Samsung S5620 Monte preview: First look
The gallery is an inherent part of the S5620 Monte file manager and launching it is as simple as opening any folder that contains images.
Once you open a picture to view, you can sweep you fingers across the screen to see the next image without having to return to the image list. Zooming is fast and easy thanks to the one finger zoom, while panning is lag-free as well.
The gallery also has a slideshow function and an accelerometer-based browsing feature. It lets you browse pictures in fullscreen landscape mode by simply tilting your phone on its side (plus, of course, you get automatic rotation of the photos by changing the device orientation).
Along with the standard 3.5 mm audio jack and the microSD card slot, the S5620 music functionality is complemented by the great music player usually found on Samsung devices.
The album art takes the entire top half of the music player with the basic controls underneath it.
Tapping on the album art overlays additional controls - the progress indicator, a button to change the repeat mode, a shuffle button and an equalizer preset button.
The music player allows filtering tracks by author, album, and genre. Automatic playlists (recently added, most played etc.) are also generated and can subsequently be used as filters. If that doesn't seem enough, you can create your own custom playlists.
The music player can naturally be minimized to play in the background.
The S5620 Monte equalizer offers the standard presets like pop, jazz, classic as well as the sound enhancing widening, dynamic and surround effects. The DNSe sound enhancing technology offers Externalisation, Music clarity, Bass enhancement, Megabass, Wide and Concert hall presets for an even better sonic experience.
The Find music service is a tap away and can be used to identify music playing from somewhere else, e.g. at the cafe', or it can sample music playing on the radio and bring up the song info.
The Samsung S5620 Monte features an FM radio with RDS. The app itself got a facelift too and looks much better now.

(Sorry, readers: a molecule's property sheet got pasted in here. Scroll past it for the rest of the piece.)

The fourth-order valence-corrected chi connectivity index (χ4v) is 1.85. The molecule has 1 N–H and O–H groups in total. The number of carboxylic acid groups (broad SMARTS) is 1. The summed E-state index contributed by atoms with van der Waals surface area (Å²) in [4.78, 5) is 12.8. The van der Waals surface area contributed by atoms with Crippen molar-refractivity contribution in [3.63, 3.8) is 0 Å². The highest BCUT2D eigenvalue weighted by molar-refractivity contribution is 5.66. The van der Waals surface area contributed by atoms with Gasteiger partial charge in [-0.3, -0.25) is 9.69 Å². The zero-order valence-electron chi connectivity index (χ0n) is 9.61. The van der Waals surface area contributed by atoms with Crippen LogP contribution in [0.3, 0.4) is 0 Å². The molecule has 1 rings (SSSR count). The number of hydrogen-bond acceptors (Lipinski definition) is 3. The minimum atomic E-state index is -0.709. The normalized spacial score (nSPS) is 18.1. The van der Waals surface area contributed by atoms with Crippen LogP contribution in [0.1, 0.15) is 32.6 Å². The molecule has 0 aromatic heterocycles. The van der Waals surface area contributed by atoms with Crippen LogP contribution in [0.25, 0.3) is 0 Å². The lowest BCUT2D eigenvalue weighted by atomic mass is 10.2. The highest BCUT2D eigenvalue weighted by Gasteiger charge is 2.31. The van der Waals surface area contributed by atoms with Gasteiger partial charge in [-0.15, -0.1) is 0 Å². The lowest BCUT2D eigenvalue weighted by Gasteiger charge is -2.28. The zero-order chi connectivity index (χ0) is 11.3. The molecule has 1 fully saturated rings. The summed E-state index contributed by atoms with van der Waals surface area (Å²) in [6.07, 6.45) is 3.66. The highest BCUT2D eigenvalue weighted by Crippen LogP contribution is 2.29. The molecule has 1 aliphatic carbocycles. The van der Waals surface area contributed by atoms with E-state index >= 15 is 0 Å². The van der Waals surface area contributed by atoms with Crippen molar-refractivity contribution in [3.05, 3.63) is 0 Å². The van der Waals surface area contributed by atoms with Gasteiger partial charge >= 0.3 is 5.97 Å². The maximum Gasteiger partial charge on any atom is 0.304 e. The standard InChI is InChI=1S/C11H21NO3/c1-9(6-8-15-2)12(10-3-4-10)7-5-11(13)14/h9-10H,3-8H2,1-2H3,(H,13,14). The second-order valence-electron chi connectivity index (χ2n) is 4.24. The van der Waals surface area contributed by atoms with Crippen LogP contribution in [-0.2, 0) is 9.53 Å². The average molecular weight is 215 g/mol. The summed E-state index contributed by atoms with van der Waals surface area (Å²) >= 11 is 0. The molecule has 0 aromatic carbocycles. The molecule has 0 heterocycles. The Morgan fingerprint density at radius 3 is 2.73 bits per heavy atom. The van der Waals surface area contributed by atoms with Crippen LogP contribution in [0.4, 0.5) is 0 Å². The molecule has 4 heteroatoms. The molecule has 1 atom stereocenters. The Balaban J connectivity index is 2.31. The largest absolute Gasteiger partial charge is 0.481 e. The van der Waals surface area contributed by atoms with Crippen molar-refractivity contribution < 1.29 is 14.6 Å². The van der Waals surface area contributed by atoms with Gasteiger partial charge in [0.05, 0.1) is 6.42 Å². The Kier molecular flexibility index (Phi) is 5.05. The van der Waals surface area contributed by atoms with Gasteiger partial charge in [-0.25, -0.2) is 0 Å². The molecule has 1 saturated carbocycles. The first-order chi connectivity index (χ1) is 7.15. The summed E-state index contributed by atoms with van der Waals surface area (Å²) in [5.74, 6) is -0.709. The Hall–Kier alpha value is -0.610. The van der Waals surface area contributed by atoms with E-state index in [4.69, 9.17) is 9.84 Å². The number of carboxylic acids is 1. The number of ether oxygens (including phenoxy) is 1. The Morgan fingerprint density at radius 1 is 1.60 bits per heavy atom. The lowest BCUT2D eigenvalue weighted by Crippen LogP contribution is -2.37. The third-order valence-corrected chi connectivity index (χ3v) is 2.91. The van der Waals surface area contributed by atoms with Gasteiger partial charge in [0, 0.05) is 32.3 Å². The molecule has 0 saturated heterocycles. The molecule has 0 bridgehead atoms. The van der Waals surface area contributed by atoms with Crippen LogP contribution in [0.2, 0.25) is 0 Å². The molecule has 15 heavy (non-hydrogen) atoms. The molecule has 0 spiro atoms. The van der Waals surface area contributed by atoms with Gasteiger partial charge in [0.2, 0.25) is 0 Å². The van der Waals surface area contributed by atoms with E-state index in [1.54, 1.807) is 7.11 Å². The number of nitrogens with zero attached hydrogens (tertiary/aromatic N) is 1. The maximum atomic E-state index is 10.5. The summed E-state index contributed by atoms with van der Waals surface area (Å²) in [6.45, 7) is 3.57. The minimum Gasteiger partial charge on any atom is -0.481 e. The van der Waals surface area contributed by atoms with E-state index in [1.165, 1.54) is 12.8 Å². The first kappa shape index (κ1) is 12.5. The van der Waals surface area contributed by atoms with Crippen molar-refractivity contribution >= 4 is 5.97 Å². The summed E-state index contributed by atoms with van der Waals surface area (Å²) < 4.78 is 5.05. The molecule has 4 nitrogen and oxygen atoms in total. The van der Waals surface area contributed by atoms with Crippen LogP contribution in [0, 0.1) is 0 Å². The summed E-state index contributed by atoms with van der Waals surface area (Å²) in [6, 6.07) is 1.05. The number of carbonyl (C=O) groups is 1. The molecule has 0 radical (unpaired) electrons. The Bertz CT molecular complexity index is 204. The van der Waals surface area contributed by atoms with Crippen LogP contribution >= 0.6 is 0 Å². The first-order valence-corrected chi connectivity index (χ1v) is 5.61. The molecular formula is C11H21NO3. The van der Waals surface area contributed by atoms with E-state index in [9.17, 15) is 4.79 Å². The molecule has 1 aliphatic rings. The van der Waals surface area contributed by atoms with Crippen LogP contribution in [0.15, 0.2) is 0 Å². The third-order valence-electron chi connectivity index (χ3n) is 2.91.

There's an option to record radio broadcasts as well, which can be a cheapo way to get individual tracks or whole song sets off the radio.
FM broadcast records are in the MP3 format, 192Kbps 32KHz for High quality (that results in about a megabyte for each recorded minute). You can also pause the recording if you want to skip the commercials for example.
The radio app is in the main menu but the Radio widget on the home screen gives you more immediate access. Tapping on it brings up the radio or you can just use the widget's controls to start/stop the radio or change the station. It can only skip between saved stations though, and if you want to search you'll have to do it in the actual app.
Speaking of stations, you can save stations but they are labeled just by their frequency and you can't rename them. There's a separate list for your favorite stations though.
Bare-bone 3MP snapper
The Samsung S5620 Monte is equipped with a 3 megapixel fixed-focus camera that can take photos with a maximum resolution of 2048x1536 pixels. The hardware is pretty bare-bones - all you get is the camera, no flash or lens protection, nothing besides the shutter key.
It's good that the camera still has a number of nice built-in features like smile shot, preset scenes, on-screen guidelines, geotagging and panorama mode. Geo-tagging is one of the features that puts the S5620 ahead of other similarly priced touch phones.
The camera interface is nicely touch-optimized - it's almost the same interface as on the Samsung Jet.
For a 3MP snapper, the camera on the Samsung S5620 is actually pretty good. Noise levels are low but the traces of the noise reduction algorithm are visible in the smudged details.
There is some oversharpening, but nothing too dramatic. At least photos usually turn out with pleasing colors. Here are several photo samples, so you can judge for yourself.
The Samsung S5620 Monte offers video recording too, but it's nothing to get excited about - it can only manage QVGA at 15fps. Still, we wouldn’t use it for anything other than MMS. Now here's a sample if you want to check it out.